You might also be that child. That wandering child of God. That scared kiddo wishing the world made sense and that someone would step into the mess and pull you out of it. I wish I could tell you in good faith that God will rescue you, but sometimes He doesn’t. Sometimes, you’re Jonah in the belly of the whale and that fish will spit you out when God’s work is accomplished in it. Sometimes you’re Shadrack, Michek and Abednego (how to spell those names, though …) in the fiery furnace and instead of keeping you from the fire, God is walking with you in it. Sometimes you are Paul, beaten, captive, shipwrecked, snake-bitten and still God keeps you steadfastly on the way to fulfilling all that He has purposed. Don’t turn away from your faith just because it’s small or brittle. Let the Holy Spirit strengthen it as you endure. Lean into God. Learn to hear His heart. Learn to let go of control and depend on Him. Learn to be led. Be comforted. Get real with God and let Him be real with you. It’s the most precious relationship a person can have and it is worth all that hell uses to deter you with. Trust your Father, child. He loves you more than you could ever know.

Published June 10, 2018 by Dawn

I hurt. I should be walking through the doors of church right now but instead, I’m still lying in bed with my feet hooked on the end of the mattress, gently stretching out my calve muscles while I write. I’m going to miss church this morning, which means there will be no one to lead youth. I’m also going to miss our fundraiser – the men’s group is selling the best barbecue this side of heaven – which is going to directly benefit the youth group. I should be there but I couldn’t push myself to get out of bed this morning. I’ve been enduring one pain after another for a while now, but yesterday took the cake in the duration and intensity. Although I can’t be sure of a proper diagnosis, I’m fairly confident in my educated guess that all of this can be attributed to a lack of stretching before and after my runs.

Did you know that your hamstrings can tighten so much that they can pull your pelvis out of place? I didn’t either. When I abruptly stopped my half-marathon training in January to pacify my daughter and went from running 25-35 miles a week to running nothing for two months, I gave no thought to the creeping tightness in the back of my left leg. Nor did I connect it to the first twinge in my upper back. I wondered about the lack of running being connected to the stiffness that set in to my lower spine, and when my gait became uneven, I knew a trip to the chiropractor was in order. But I didn’t know it was all because I hadn’t stretched.

The chiropractor straightened me out and educated me on the hamstring. He warned me to stretch it out properly every day before I left his office. I should have listened, but who has time for stretching, right?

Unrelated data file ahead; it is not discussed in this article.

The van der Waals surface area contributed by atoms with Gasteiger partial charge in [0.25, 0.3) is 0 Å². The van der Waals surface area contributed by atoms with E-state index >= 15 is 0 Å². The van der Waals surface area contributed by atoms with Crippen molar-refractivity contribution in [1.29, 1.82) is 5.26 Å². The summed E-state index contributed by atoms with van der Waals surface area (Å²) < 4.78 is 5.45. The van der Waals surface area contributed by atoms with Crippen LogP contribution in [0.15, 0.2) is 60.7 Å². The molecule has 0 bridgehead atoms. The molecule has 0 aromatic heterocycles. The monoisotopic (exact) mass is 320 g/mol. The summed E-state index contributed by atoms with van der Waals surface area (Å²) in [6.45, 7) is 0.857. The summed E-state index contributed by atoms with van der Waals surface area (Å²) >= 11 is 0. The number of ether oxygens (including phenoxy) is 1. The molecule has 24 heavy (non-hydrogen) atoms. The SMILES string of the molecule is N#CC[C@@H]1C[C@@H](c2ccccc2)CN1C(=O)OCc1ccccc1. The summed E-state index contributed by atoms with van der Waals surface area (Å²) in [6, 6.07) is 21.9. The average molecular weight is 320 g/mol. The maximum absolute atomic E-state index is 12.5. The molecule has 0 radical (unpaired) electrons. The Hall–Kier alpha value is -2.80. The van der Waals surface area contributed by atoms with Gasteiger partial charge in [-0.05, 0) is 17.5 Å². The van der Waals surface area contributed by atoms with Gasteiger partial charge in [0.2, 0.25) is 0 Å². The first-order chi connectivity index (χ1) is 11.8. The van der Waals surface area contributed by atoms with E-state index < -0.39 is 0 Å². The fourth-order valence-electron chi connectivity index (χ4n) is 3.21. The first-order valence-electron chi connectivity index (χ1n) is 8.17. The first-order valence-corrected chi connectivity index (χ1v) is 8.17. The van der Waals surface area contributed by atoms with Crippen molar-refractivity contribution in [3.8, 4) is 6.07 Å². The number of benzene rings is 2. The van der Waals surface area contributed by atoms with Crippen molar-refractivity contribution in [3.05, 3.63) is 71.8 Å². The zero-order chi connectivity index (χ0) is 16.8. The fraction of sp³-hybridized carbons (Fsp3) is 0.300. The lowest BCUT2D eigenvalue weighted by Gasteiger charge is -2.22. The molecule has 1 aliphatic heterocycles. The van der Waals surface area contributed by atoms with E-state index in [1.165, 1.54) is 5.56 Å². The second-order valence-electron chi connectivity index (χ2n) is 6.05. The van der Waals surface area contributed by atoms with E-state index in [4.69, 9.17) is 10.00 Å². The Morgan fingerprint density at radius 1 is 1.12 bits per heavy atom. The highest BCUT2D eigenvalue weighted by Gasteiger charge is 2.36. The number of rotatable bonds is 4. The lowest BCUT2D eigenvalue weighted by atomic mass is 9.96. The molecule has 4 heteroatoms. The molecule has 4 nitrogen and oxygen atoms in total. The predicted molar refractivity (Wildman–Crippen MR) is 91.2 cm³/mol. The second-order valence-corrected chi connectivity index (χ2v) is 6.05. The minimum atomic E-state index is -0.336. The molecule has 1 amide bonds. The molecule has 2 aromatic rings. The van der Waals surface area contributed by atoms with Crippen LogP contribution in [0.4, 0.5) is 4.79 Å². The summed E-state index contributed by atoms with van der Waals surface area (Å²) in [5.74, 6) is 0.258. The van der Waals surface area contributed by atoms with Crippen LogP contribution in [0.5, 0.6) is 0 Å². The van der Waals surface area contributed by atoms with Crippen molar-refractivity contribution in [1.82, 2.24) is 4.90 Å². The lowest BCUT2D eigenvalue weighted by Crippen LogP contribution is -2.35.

My mom and I go to the gym M-F. I only live two and a half miles from the gym so I get up in the morning, lace up my running shoes and meet her there. I walk about a minute up the hill from my house and then take off toward the gym. I used to do a five-minute walk to warm my muscles up before running, but now that I’m meeting mom at the gym, I don’t have time for that. She gets to the gym ahead of me and does ten minutes of cardio so that when I get there, we can head straight into lifting. I might stretch my arms a little after signing in, but here lately, I’ve had to be back home within half an hour of getting there, in order to take my son to football practice, so we move right in to lifting without stretching. My mom drops me off at home afterward and my son meets me at the door ready to go. I drive him to school while my muscles cool off and then go home to take a shower and get ready for the day.

I think my body is in revolt. The chiropractor warned me about what can happen if I don’t stretch my muscles, but he didn’t tell me about the creeping pain that starts out subtle and turns into a fire. He didn’t tell me about all of my muscles coming together in defiance to torment me while I sit helplessly behind the wheel of my car on a long drive, unable to stretch them out. He didn’t tell me that not stretching my muscles could cause a mutiny in my body.

It seems silly to be telling you all this, but although I’m not at church, the Holy Spirit has been ministering to me all morning and the lesson started with this musing. See, my current physical situation mirrors my spiritual one: I’ve been in pain for quite some time, and most likely, it’s because I haven’t taken time for the things that matter.

I’m into the final stretch of raising two kids on my own. Thus far, I’ve made it through a combination of prayer, fasting and constant surrender to the Lord. I have pleaded for His wisdom and strength, as well as His provision and comfort. God has not failed me. But this final stretch … well, it’s a lot like any final stretch for me while running. I’m not the kind of person to look at the finish line and press harder toward it. I see a finish line and quit trying early because I can see it … I’ll get there eventually. That last little bit of the race is so hard! That’s why I stop running. It’s so painful. My muscles have already endured so much and I’m ready for it to be over. If I push through, I put my muscles through the worst pain of the race! Why not just walk it in? I’ll get there eventually.